Dividing Line Among Braves Fans; Attendance, It’s Not as Bad as You Think

Chipper Jones tweet last night after the game against the Rockies created a local, well, to some extent, even national, firestorm in regards to the poor attendance at Braves games. And I say poor because that is the perception. While the Braves attendance certainly isn’t among Major League Baseball’s best, to say it is poor would be wrong. It’s right about average.

The Braves attendance ranking over the past five years has been 14th, 15th, 13th, 15th, and so far in 2012 16th. So as I said, it’s not near the top, but it’s also not near the bottom.

I’ll try to avoid the oft used, but entirely accurate, typical explanation about how Atlanta is full of people who aren’t actually from Atlanta. This one everyone should be aware of by now, and to deny it’s role in their attendance is absurd. So I’ll look at some other factors as we compare these horrible, lousy, worthless Braves fans to the rest of the country.

Take into consideration just this year, shall we?

The two last place teams in baseball in attendance are the Tampa Bay Rays and the Oakland Athletics. As the season stands now, the A’s would be in the playoffs, while the Rays (who played in a world series a short time ago and made the post season last year) sit merely 1 1/2 out of a playoff spot in the American League.

But I won’t stop there. Both the Baltimore Orioles and the Chicago White Sox (who have been playing baseball in Chicago for 111 years) rank behind the Braves in attendance this season. This of course despite the fact that these two teams both lead their divisions, in September.

But we can keep going from there. The Arizona Diamondbacks, division winners a year ago, and amid the playoff race through late August this year, also rank behind the Braves. One of the feel good stories of the year, the Pittsburgh Pirates, they who are without a winning season in 20 years, but still a proud franchise that dates back to 1882 (which for you math experts isn’t even 20 years after the Civil War ended) are just two games out of a playoff spot, yet rank behind the Braves in attendance.

So can we stop with the bashing of how Atlanta is full of such horrible baseball fans that won’t come out to see a winner?

I’m curious however when it comes to other stadiums, if you polled all the fans in attendance, how many of those in the ballpark actually live in the city in which the stadium resides. And no, I don’t mean they live on a suburb just outside of town, but rather, in the city.

I’d bet the numbers are pretty high in a lot of the major market teams in baseball. Which brings me to my next point.

Of the 15 teams ahead of the Braves in attendance this year, only four, the Rangers, Cardinals, Reds, and Twins play baseball in a city that doesn’t have a larger population than Atlanta based on the 2010 census.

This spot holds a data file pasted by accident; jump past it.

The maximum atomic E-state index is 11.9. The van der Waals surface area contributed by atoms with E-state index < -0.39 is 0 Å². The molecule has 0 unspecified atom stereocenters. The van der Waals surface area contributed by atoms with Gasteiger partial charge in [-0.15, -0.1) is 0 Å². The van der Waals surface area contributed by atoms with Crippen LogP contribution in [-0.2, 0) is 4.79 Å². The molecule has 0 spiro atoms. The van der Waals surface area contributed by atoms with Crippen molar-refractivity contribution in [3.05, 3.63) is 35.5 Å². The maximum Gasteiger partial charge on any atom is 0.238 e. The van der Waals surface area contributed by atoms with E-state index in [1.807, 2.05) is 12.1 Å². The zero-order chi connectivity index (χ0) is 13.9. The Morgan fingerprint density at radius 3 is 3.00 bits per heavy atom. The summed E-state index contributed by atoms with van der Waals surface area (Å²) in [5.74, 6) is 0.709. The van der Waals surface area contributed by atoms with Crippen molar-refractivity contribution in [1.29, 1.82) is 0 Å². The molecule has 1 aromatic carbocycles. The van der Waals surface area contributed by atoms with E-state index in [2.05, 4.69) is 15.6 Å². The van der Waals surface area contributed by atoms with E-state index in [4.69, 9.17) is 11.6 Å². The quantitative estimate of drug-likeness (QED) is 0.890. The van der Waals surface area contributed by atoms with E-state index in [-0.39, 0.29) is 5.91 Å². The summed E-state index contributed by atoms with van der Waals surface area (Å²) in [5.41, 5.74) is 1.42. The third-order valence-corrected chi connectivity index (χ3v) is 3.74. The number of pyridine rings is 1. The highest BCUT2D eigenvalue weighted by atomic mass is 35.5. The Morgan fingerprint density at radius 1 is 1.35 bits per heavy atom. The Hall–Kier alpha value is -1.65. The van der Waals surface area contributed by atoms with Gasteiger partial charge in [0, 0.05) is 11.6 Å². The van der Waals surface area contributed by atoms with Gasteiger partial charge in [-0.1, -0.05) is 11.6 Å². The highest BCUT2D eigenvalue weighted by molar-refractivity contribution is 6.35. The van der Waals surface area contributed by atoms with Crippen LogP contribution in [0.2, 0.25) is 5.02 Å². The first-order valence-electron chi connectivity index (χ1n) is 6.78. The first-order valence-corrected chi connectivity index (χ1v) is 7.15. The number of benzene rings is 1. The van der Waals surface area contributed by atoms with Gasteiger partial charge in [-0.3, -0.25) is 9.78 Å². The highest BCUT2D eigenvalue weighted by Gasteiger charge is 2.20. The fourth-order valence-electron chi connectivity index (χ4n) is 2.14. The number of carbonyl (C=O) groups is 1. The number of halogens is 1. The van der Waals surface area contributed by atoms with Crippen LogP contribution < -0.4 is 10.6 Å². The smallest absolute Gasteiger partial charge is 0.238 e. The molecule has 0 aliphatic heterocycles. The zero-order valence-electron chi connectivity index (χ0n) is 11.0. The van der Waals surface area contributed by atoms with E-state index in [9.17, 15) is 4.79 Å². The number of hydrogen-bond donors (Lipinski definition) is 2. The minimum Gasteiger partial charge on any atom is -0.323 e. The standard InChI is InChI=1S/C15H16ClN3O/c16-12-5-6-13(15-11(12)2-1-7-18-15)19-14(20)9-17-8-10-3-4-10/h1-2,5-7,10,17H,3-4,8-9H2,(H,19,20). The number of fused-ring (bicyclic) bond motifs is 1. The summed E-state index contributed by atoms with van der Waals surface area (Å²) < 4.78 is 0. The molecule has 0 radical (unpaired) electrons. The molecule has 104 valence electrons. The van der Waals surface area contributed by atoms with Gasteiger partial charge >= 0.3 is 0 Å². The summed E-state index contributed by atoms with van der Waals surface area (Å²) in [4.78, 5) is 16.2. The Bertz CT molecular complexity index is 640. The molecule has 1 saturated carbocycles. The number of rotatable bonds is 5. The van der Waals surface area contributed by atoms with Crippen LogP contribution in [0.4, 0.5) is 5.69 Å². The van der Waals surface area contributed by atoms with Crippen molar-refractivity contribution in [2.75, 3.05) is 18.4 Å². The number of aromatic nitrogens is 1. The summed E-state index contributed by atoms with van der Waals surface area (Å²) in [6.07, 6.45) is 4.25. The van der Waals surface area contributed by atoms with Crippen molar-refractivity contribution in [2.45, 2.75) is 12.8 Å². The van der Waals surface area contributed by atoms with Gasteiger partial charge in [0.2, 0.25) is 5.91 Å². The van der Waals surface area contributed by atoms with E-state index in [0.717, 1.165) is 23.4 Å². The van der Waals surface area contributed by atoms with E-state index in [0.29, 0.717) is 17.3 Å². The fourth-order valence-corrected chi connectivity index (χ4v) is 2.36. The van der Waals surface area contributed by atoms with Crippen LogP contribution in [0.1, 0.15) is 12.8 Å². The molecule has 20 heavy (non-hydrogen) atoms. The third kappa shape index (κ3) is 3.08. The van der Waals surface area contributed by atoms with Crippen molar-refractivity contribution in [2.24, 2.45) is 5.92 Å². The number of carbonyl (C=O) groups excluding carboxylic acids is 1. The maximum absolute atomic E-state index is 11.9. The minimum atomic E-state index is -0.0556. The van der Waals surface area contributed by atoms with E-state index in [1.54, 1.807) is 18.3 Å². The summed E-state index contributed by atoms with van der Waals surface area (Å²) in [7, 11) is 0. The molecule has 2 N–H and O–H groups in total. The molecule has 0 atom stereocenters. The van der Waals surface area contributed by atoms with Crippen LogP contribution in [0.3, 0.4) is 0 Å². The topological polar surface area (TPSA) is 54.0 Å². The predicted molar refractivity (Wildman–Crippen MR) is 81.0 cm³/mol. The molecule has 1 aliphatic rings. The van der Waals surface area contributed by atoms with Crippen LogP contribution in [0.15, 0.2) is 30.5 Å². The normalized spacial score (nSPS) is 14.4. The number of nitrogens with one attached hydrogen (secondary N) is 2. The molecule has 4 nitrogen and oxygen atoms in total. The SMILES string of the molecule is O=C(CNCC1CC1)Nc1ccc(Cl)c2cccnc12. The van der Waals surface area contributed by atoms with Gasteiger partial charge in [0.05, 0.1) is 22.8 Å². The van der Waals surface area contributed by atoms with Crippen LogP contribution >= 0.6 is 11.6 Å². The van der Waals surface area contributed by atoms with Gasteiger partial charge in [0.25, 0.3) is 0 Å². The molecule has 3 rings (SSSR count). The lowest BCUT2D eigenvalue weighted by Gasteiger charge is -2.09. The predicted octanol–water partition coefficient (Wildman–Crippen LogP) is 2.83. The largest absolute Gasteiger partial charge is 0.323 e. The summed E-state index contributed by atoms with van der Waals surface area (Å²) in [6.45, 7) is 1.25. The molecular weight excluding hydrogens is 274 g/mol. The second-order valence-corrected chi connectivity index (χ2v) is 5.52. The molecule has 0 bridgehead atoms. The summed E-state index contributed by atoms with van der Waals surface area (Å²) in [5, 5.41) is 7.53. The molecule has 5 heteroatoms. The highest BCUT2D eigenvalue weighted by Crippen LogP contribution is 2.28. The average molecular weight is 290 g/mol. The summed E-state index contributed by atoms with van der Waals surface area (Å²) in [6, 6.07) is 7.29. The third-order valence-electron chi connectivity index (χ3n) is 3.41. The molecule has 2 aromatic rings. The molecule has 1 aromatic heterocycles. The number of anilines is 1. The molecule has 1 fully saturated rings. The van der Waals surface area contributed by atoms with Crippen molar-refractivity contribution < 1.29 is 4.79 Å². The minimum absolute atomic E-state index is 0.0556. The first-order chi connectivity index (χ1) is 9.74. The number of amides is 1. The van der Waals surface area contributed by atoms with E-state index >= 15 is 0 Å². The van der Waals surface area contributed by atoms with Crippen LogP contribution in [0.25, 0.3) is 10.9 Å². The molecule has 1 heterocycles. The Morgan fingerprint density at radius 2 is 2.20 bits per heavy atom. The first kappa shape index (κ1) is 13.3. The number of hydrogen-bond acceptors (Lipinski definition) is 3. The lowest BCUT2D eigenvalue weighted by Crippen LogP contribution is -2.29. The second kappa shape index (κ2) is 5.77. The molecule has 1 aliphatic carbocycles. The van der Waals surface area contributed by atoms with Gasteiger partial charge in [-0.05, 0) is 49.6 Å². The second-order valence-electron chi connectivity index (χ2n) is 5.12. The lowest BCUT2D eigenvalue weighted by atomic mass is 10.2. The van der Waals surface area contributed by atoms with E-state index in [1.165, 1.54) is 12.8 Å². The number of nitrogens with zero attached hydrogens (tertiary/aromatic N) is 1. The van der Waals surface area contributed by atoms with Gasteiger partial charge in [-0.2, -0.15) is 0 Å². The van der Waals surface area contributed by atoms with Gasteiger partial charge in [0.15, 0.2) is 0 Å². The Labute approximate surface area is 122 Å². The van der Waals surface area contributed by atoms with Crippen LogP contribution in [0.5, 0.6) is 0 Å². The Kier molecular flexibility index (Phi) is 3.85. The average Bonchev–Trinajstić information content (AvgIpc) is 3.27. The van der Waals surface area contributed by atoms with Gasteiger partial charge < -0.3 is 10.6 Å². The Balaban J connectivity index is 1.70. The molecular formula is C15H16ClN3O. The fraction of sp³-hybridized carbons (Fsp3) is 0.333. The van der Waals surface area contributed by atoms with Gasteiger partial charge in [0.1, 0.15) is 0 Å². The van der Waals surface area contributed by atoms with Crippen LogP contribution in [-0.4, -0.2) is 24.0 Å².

It must be noted however that while Arlington ranks behind Atlanta in population, and not by much I might add, there’s this other city that pretty much backs right up to Arlington, you might have heard of it. You know, Dallas!

After that, it also must be taken into consideration that two of those teams, the Reds and Cardinals have been around since 1882. They might have had just a wee bit of time to build up a more solid fan base. Throw in the fact that the Cardinals are the defending world champions and the Reds are tied for the most wins in baseball, this is perhaps a little bit better understood.

It should also be noted, that if you’ve ever been to Cincinnati, when it comes to a sports team, the city offers very little else. It’s not like the Bengals are out stirring up hope, nor is Cincinnati exactly a college football hot bed. Your best argument is Xavier and Cincinnati college hoops.

As far as St. Louis goes? That town IS the Cardinals. There’s a reason they’re widely known as the best fans in baseball.

You have to consider that Atlanta only has barely over two-thirds the population of Denver… So, it’s not like the Braves are on equal footing competing with these other cities.

Making matters worse, is MARTA. Hopefully you haven’t had to use it much, but if you have, you understand what I’m talking about. It’s reach outside of the city is limited, at best. And even within the city, it doesn’t make a lot of points readily accessible. The fact you have to walk all the way through underground, to then catch a bus, to take MARTA to a Braves game is just unacceptable and a horrible inconvenience.

So I’m curious, what would attendance in places like Philadelphia, or San Francisco, or Chicago, or Boston, or Baltimore be if the majority of their fans also lived outside the city. And I’m curious as to what those numbers would be if they were to still be allowed to maintain their current public transit systems. But imagine if they had ours? Do you really think they’d be selling out a Tuesday night game against a horrible Rockies team when the pitcher on the hill is one who inspires no confidence of winning?